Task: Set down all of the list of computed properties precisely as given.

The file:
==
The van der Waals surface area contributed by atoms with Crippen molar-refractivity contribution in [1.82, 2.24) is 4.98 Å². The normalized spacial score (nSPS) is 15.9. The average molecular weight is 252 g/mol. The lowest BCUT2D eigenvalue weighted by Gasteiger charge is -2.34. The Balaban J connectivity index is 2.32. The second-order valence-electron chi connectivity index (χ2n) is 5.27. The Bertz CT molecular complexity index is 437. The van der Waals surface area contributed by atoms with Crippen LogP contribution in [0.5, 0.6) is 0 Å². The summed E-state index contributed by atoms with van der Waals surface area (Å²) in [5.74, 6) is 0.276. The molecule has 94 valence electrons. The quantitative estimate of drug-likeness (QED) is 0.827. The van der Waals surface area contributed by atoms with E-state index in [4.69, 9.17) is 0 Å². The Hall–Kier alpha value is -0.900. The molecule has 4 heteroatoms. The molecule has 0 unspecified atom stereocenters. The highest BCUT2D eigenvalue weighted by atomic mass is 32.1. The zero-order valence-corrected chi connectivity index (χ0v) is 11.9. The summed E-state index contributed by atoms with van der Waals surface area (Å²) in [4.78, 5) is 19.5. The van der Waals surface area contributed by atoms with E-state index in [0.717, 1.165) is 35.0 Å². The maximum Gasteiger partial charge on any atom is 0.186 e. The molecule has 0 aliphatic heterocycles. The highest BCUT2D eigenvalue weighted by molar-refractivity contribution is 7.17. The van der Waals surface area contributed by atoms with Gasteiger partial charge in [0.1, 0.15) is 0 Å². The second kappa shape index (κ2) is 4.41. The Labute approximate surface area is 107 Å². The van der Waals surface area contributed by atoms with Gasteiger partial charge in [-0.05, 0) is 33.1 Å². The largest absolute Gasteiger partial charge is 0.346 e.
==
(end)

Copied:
The van der Waals surface area contributed by atoms with Crippen molar-refractivity contribution in [1.82, 2.24) is 4.98 Å². The normalized spacial score (nSPS) is 15.9. The average molecular weight is 252 g/mol. The lowest BCUT2D eigenvalue weighted by Gasteiger charge is -2.34. The Balaban J connectivity index is 2.32. The second-order valence-electron chi connectivity index (χ2n) is 5.27. The Bertz CT molecular complexity index is 437. The van der Waals surface area contributed by atoms with Crippen LogP contribution in [0.5, 0.6) is 0 Å². The summed E-state index contributed by atoms with van der Waals surface area (Å²) in [5.74, 6) is 0.276. The molecule has 94 valence electrons. The quantitative estimate of drug-likeness (QED) is 0.827. The van der Waals surface area contributed by atoms with E-state index in [4.69, 9.17) is 0 Å². The Hall–Kier alpha value is -0.900. The molecule has 4 heteroatoms. The molecule has 0 unspecified atom stereocenters. The highest BCUT2D eigenvalue weighted by atomic mass is 32.1. The zero-order valence-corrected chi connectivity index (χ0v) is 11.9. The summed E-state index contributed by atoms with van der Waals surface area (Å²) in [4.78, 5) is 19.5. The van der Waals surface area contributed by atoms with E-state index in [0.717, 1.165) is 35.0 Å². The maximum Gasteiger partial charge on any atom is 0.186 e. The molecule has 0 aliphatic heterocycles. The highest BCUT2D eigenvalue weighted by molar-refractivity contribution is 7.17. The van der Waals surface area contributed by atoms with Gasteiger partial charge in [0.1, 0.15) is 0 Å². The second kappa shape index (κ2) is 4.41. The Labute approximate surface area is 107 Å². The van der Waals surface area contributed by atoms with Gasteiger partial charge in [-0.05, 0) is 33.1 Å². The largest absolute Gasteiger partial charge is 0.346 e.